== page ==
ZIMBABWE'S main opposition MDC party succumbed on Friday to pressure from what it labeled a fascist government, calling off a street protest as armed police set up roadblocks and barred access to its Harare offices.

Friday's demonstrations was to have been the first in a series planned by the Movement for Democratic Change [MDC], which accuses the government of corruption and economic mismanagement.

The protests are widely viewed as a test of how President Emmerson Mnangagwa, who so far this year failed to make good promises of political and economic reform, respond to dissent in a country tainted by a long history of repression.

Police late on Thursday banned the Harare event and said anyone taking part would be committing a crime, and a High Court Judge early on Friday dismissed an application by the party to overturn the ban.

The ban, which MDC would not appeal had exposed the government's ''true colours,'' party Vice President Tendai Biti told reporters outside the court.

''The constitution guarantees the right to demonstration.........yet the fascist regime has denied and proscribed this right to the people of Zimbabwe,'' he said.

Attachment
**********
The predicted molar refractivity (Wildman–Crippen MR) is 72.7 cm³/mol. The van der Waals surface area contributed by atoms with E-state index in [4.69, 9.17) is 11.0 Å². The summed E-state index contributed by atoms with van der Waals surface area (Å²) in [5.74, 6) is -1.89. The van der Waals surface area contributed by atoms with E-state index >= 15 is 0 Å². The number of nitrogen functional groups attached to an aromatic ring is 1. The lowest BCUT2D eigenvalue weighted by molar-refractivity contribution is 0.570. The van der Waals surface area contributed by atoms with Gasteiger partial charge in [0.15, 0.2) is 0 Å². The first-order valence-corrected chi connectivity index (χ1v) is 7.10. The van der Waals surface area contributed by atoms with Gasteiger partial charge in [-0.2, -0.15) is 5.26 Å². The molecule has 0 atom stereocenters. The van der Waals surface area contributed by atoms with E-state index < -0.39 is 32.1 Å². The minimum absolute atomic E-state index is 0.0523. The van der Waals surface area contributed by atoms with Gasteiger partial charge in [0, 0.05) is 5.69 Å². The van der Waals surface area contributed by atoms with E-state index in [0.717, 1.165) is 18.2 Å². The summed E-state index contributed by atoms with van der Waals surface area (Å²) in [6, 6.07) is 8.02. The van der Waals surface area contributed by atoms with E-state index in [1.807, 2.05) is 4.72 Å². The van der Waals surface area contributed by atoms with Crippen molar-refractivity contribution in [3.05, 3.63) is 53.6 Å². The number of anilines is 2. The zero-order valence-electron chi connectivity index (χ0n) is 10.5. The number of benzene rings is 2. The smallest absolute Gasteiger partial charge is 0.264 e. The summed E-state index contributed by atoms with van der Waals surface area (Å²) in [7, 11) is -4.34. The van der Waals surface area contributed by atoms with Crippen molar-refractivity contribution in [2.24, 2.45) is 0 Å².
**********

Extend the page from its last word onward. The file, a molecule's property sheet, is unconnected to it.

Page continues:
''We have jumped from frying pan into the fire after the coup of November 2017.............. We don't accept the conduct of this regime, the conduct of Mr. Mnangagwa.''

Elected after the armed forces intervened to oust Robert Mugabe, Mnangagwa has said he aims to break with the long legacy of repression that characterized much of his predecessor's 37 years in power.

But the economy is mired in its worst crisis in a decade, and Mnangagwa is struggling to convince the growing ranks of poor citizens that his government's austerity measures and reforms can trigger a recovery.

Zimbabweans had also expected last year's vote to usher in a new dawn of expanded political rights and an end to the country's international pariah status, but instead, the elections left the country more polarised. [Agencies]


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